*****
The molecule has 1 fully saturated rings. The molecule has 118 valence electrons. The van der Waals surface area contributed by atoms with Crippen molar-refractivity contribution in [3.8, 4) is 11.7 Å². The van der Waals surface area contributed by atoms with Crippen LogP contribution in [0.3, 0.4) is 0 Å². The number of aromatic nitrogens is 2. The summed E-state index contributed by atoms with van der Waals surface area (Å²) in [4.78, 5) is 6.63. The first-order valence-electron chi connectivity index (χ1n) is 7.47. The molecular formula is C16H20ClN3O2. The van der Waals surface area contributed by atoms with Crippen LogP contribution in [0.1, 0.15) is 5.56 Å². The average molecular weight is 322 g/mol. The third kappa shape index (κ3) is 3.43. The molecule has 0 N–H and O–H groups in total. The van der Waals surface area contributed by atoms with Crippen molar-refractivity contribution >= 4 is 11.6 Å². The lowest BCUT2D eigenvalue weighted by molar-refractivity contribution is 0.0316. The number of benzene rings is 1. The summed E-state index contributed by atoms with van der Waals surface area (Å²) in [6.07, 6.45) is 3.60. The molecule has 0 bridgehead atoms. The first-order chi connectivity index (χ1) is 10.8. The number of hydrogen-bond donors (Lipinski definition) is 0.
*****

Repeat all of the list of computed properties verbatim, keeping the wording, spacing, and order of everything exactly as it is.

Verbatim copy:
The molecule has 1 fully saturated rings. The molecule has 118 valence electrons. The van der Waals surface area contributed by atoms with Crippen molar-refractivity contribution in [3.8, 4) is 11.7 Å². The van der Waals surface area contributed by atoms with Crippen LogP contribution in [0.3, 0.4) is 0 Å². The number of aromatic nitrogens is 2. The summed E-state index contributed by atoms with van der Waals surface area (Å²) in [4.78, 5) is 6.63. The first-order valence-electron chi connectivity index (χ1n) is 7.47. The molecular formula is C16H20ClN3O2. The van der Waals surface area contributed by atoms with Crippen LogP contribution in [0.1, 0.15) is 5.56 Å². The average molecular weight is 322 g/mol. The third kappa shape index (κ3) is 3.43. The molecule has 0 N–H and O–H groups in total. The van der Waals surface area contributed by atoms with Crippen molar-refractivity contribution >= 4 is 11.6 Å². The lowest BCUT2D eigenvalue weighted by molar-refractivity contribution is 0.0316. The number of benzene rings is 1. The summed E-state index contributed by atoms with van der Waals surface area (Å²) in [6.07, 6.45) is 3.60. The molecule has 0 bridgehead atoms. The first-order chi connectivity index (χ1) is 10.8. The number of hydrogen-bond donors (Lipinski definition) is 0.